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'We need this joy': How the World Cup is uniting Iranian society

Iran's performance in the World Cup group stages is a source of pride for all Iranians despite a backdrop of political and economic woes
Iranian football supporters wave the national flag as they cheer for Iran during a screening of the Russia World Cup Group B match shown at the Azadi stadium, Tehran (AFP/Getty)

TEHRAN - It was a moment of jubilation following the Iranian team's first victory in the 2018 Russian World Cup when they beat Morocco 1-0.

Friday's victory marked Iran’s second ever win in the World Cup - their last victory was in the 1998 World Cup when they defeated the United States 2-1.

As soon as the referee blew his whistle to announce the end of the match, Iranian football fans took to the streets across the country to celebrate their win.

Unlike June 2017, when many - but not all - Iranians publicly celebrated the victory of Iranian President Hassan Rouhani in the presidential elections, last week saw a country unified in victory.

The winning match was celebrated by the old and the young, the reformists and the conservative "principalists", and even Iranian political dissidents.

The people needed this pleasure. Although I am not very much into football, when I see it can make the society delighted, why should I get sad?

- Ali, Tehran resident

The scenes of celebration were all the more significant because they have taken place against a backdrop of numerous economic hardships: the sharp decline in the value of Iranian rial against foreign currencies, the increased price of basic goods, and fear that the US will reinstate sanctions after its withdrawal from the nuclear deal.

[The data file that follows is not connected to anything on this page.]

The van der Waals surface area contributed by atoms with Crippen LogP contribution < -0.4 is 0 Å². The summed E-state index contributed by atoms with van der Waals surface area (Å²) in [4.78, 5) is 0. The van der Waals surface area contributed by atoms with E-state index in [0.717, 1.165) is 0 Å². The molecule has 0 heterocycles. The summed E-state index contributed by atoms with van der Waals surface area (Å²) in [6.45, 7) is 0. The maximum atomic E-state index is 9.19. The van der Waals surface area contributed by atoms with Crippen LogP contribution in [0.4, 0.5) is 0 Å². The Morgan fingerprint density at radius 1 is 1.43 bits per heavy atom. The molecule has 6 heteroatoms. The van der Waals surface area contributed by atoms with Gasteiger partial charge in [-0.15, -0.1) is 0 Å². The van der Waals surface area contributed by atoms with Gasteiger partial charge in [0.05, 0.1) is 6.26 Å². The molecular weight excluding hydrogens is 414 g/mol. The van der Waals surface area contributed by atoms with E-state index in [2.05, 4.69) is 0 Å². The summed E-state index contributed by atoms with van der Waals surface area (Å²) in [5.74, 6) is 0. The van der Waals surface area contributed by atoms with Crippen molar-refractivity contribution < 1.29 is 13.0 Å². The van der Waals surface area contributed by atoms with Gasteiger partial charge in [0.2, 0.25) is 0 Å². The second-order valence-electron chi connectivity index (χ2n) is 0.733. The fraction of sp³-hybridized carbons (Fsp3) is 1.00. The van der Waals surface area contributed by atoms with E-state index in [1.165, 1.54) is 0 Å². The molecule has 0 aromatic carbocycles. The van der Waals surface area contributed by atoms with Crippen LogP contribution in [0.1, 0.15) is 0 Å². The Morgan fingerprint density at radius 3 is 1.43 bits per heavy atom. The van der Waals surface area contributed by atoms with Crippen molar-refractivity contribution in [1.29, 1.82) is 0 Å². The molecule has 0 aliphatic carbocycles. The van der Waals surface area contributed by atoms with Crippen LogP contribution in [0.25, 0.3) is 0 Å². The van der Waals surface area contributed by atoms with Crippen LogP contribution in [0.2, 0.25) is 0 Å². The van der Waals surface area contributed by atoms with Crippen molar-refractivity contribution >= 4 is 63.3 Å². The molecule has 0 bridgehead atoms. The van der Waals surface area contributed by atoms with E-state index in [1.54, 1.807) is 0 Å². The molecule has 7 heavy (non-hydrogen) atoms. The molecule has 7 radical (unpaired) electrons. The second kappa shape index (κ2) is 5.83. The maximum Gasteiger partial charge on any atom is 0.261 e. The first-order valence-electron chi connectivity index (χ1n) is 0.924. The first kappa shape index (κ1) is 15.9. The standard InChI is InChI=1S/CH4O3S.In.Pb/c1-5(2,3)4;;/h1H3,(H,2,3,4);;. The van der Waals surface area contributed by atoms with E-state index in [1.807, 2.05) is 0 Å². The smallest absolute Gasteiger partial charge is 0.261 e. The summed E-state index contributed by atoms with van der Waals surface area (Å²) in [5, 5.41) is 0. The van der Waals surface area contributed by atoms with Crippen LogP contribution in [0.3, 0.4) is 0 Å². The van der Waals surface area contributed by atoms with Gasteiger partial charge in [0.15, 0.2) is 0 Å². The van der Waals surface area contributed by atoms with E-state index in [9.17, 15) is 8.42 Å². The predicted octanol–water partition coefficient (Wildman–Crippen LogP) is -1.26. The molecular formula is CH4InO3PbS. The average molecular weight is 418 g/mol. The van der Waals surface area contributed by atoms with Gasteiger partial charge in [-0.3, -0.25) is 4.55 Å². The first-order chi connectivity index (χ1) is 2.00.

On Shahid Beheshti Street, situated in the heart of Tehran, three young men and women honked the horn of their Peugeot 206 car, waving the Iranian flag.

"We are very happy. It was really an enjoyable win that we did not expect at all," said one of them, Shirin, sitting in the passenger seat.

"After hearing loads of bad news, we needed such a joy. Tonight, we want to be out until the morning and listen to loads of music and be happy."

Further down on Valiasr Street, the celebrating crowd caused major traffic jams.

Iranian football supporters wearing the national football team's colours blow vuvuzelas outside Azadi stadium on 20 June 2018, following Iran and Spain's Group B match (AFP)

Ali, one of the drivers, said he had been stuck in traffic for two hours, but did not care.

"It usually takes about half an hour to get home from here. But it does not matter at all," he explained.

"The people needed this pleasure. Although I am not very much into football, when I see it can make the society delighted, why should I get sad? Spending a night out in the hustle and bustle of the city and getting stuck in a traffic jam does not matter at all."

Maryam Rezaei, an Iranian sociologist, told Middle East Eye that football provided an outlet for Iranians living increasingly precarious lives.

"The fact is that economic problems have put a lot of pressure on society and these pressures have deprived people of happiness," she said.

"As a result, we can see a victory in a sports competition has a huge impact on society and draws old, young, traditional and stylish people to the streets. In fact, football, which is so popular in Iranian society, can be considered a common ground for various groups."

The diversity of the crowds celebrating Morocco's defeat was apparent.

Not only did youths take to the streets, but also a large number of families. On Pasdaran Street, located in northern Tehran and inhabited by a large number of religious families, MEE met a family of four at around midnight.